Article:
Quicker Decisions, Better Execution

 

Are you giving your musicians enough time to prepare to lead worship with skill?

We don’t always think of church music in terms of good or bad execution, but it could be helpful.

This idea of execution makes sense on the football field and in the business world, but, in church music, we aren’t performing. We are worshiping.

So, why should we think about executing well?

Think of Psalm 33:3. “Sing unto him a new song; play skilfully with a loud noise.”

The word “skilfully” means “to be good, be pleasing, be well, be glad.” It also is used to communicate doing something well.

Based on this passage, we should work at presenting to the Lord music with skill.

And, logic compels us that, if we are singing to the God of all things, we shouldn’t be slipshod in our music.

If we spend too much time planning, and don’t make decisions early enough, we rob people of the time they need to prepare for the services.  We don’t give them a chance to execute well.

Last year, as we began the music season, I knew that I wanted to do a better job of executing.

Here’s where I was failing.

I would spend so much time trying to craft the perfect schedule, taking into account every angle, every factor, that I wasn’t giving the people on the schedule enough time to prepare.

I would be putting the schedule together during the last week of each month, or worse, after the first Sunday of the month.

Many times, the first Sunday of the month was full of last minute, thrown together music.  I would be calling / texting people last minute to sing.  I wasn’t giving them a lot of prep time.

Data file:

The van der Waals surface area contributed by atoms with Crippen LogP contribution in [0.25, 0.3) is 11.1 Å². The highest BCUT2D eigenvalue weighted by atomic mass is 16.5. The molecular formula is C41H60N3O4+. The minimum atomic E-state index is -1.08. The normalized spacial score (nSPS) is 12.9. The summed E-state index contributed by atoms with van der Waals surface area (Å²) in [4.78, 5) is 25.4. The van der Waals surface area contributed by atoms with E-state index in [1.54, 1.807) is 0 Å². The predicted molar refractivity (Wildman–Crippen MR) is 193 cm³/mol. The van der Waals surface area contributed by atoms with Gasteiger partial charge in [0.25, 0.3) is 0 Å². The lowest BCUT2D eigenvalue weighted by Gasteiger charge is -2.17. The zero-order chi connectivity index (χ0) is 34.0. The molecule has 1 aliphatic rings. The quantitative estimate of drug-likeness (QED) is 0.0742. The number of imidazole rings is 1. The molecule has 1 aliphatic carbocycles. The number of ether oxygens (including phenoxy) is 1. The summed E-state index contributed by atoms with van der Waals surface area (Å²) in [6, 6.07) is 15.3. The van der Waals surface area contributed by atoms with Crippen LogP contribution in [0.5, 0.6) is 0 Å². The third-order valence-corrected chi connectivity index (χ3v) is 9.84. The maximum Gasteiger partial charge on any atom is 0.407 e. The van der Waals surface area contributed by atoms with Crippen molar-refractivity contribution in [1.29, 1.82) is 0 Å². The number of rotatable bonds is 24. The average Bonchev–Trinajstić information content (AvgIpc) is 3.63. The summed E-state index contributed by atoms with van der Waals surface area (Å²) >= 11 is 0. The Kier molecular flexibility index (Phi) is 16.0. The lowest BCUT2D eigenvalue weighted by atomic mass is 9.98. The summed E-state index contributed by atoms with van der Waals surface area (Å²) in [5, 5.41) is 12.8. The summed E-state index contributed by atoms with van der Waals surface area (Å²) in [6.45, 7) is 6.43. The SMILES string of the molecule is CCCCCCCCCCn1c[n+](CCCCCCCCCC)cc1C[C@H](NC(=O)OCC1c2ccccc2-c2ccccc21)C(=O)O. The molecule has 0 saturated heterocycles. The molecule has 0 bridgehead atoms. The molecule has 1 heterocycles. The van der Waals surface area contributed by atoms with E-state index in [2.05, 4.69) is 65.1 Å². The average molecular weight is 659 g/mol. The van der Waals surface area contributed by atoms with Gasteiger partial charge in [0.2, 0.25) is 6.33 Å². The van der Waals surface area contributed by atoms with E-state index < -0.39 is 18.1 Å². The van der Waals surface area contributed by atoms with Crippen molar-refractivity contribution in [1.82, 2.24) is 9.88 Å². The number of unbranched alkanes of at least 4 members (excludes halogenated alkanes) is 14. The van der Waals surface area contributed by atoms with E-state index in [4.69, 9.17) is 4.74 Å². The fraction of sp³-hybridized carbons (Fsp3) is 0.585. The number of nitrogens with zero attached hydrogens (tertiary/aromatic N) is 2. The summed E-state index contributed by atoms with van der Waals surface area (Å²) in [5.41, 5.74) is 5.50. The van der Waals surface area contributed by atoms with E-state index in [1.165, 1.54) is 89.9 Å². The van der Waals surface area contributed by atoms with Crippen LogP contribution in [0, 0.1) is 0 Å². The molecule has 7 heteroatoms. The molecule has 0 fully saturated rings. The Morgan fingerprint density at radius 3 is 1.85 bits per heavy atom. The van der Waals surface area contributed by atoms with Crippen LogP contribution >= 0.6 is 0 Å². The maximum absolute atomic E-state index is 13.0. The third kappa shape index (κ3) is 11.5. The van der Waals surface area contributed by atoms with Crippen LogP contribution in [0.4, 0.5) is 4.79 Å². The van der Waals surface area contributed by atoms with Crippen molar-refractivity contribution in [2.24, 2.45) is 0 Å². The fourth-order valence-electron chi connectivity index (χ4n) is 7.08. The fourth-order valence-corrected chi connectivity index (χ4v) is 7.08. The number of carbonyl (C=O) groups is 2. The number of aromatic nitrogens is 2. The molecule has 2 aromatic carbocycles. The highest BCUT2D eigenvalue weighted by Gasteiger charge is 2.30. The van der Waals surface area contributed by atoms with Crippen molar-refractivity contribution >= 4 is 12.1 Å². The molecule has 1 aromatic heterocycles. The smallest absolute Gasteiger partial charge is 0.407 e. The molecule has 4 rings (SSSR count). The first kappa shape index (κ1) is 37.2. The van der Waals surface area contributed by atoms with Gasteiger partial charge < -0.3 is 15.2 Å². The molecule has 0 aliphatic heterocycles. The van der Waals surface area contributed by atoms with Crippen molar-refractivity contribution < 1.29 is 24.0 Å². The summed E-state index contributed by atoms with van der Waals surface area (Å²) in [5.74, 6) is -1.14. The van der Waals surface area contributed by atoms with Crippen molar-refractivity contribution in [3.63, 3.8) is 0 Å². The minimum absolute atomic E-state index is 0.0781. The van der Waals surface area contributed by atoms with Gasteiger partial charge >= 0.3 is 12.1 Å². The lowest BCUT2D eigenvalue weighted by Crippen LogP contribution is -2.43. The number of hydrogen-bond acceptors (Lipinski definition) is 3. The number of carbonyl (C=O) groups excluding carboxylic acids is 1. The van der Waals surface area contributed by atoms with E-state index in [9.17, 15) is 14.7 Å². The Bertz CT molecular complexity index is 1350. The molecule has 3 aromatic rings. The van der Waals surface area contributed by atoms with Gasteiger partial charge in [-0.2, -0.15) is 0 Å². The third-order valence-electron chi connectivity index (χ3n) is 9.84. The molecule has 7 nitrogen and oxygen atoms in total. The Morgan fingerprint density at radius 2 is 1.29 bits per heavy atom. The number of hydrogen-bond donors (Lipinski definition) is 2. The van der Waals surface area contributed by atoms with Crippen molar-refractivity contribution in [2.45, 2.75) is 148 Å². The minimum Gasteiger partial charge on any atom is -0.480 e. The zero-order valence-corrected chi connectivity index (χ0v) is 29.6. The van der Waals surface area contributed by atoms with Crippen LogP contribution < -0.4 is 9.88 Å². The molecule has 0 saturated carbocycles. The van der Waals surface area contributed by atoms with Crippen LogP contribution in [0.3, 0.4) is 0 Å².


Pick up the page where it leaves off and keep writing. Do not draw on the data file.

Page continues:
Then, I was changing the schedule at a moment’s notice.  It was very frustrating.

There’s a balance here.  There are extremes to avoid.   We can either be too stuck to a schedule, never budging, or we can be too flexible, never sticking with the plan.

My point is that we need to get schedules out there early, and do our best to make the plan happen.

Peoples’ schedules change.  Life happens.  Children get sick.  Schedules have to be adjusted.

But getting the plan out there to your volunteers early gives more time to work out the snags in the schedule and allows more time for better preparation.

Here’s what we did. (We’re not masters at this, but it’s helped.)

We put all our musicians on a rotation, committed to the musicians to have the next month’s schedule to them by the 15th of each month (credit to Lancaster Baptist in Lancaster, CA for this idea).

I miss this deadline at times (the 21st this month), but rarely by more than a few days.

This allowed them more time to plan and rehearse.

It freed me up to spend more time preparing and helping the musicians execute.

We also did our best to stick to the plan, understanding that adjustments are sometimes unavoidable.

We still have last minute changes.  There are times I ask someone last minute to sing (in fact, I did last weekend).

I have a long way to go in many ways.

But, as a rule, we send the plan early, do our best to make it happen, and adjust as necessary.

Decide early. Execute well.

ACTION: Get ahead on your plan.  Send out the schedule earlier than usual. Give the musicians time to prepare.

You tell me…

Do you spend too much time planning and not enough time executing? What helps you execute well? Comment here.

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